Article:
UK rate cut hopes dented after inflation falls to 2.3%


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UK inflation dropped less sharply than forecast to 2.3 per cent in April, despite falling energy prices, denting market expectations that the Bank of England will lower interest rates at its next meeting.

The rise in the consumer price index was higher than the 2.1 per cent predicted by the BoE and economists polled by Reuters, while services inflation — which the BoE is watching closely — also overshot expectations.

The headline figure was the lowest since July 2021 and down from March’s rate of 3.2 per cent.

It was hailed by Prime Minister Rishi Sunak as a sign the UK is winning its battle with inflation ahead of the general election expected this year. He said the decline in the headline rate “marks a major moment for the economy, with inflation back to normal”.

However, economists said the higher than expected reading meant the chances of a rate reduction at the June 20 meeting of the BoE Monetary Policy Committee had diminished. The MPC has argued it needs more evidence that price pressures are receding before it cuts rates from their current 16-year high of 5.25 per cent.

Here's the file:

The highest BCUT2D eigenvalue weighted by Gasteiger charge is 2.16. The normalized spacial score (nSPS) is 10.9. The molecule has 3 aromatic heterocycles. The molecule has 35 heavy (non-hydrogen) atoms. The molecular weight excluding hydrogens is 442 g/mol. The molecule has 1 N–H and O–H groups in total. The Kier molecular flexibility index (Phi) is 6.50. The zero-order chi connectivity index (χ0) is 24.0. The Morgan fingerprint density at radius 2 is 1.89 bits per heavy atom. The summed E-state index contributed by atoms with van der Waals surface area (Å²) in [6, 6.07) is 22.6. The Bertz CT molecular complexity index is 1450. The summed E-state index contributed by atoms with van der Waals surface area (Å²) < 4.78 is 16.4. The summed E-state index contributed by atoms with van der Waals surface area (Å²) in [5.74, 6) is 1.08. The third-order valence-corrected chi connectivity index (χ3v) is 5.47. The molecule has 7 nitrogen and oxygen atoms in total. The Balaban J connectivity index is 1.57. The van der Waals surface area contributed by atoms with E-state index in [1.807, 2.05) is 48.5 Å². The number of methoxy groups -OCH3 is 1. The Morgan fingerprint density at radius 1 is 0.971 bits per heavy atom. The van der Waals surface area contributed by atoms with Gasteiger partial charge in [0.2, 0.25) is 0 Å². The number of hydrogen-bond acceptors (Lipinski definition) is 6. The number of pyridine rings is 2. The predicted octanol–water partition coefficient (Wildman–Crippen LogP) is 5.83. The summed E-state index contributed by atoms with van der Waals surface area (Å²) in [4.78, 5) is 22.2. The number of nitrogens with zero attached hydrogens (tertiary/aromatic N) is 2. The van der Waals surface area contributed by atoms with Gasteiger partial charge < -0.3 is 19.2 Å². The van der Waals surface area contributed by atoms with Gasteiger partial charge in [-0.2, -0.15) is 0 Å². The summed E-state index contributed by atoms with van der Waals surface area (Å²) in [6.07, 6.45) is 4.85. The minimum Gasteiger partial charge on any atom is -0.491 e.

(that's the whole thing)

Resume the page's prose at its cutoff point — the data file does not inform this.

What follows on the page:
The pound rose 0.4 per cent against the dollar to $1.2755 after the Office for National Statistics release.

Yael Selfin, chief economist at KPMG UK, said the headline reading was “within striking distance” of the BoE’s 2 per cent target, but added: “This may still not be enough to convince more cautious MPC members to commit to a rate cut in June, especially while wage growth remains elevated and economic growth momentum is strong.”

Markets lowered the probability of a June quarter point rate cut from 50 per cent to 15 per cent, with a rate reduction by September now only priced at a chance of around 80 per cent.

Investors are now evenly split on whether the BoE will deliver one or two quarter point cuts by the end of the year, having fully priced two cuts before the inflation data was released.

The BoE’s policymakers had predicted a steep fall in inflation owing to a reduction in the regulatory cap on household energy bills last month.

Data on the level of services prices will be a key factor, because the BoE sees these as an important gauge of the strength of domestic pricing pressures. 

The ONS reported that year-on-year services price growth was 5.9 per cent in April, below the 6 per cent reading for March. However, that was well above the 5.5 per cent rate of services price inflation predicted by economists and by the BoE in its latest round of forecasts. 

Tomasz Wieladek, economist at T Rowe Price, said the continued strength of services inflation meant the MPC would probably keep rates on hold for now.

“Services CPI inflation is the best gauge of underlying inflation and this remains uncomfortably high,” he said. “The data today clearly show that markets were too optimistic about a June cut and remain too optimistic about BoE cuts this year.”

Core inflation was 3.9 per cent, above a prediction of 3.6 per cent by economists polled by Reuters. That was down from 4.2 per cent the previous month. 



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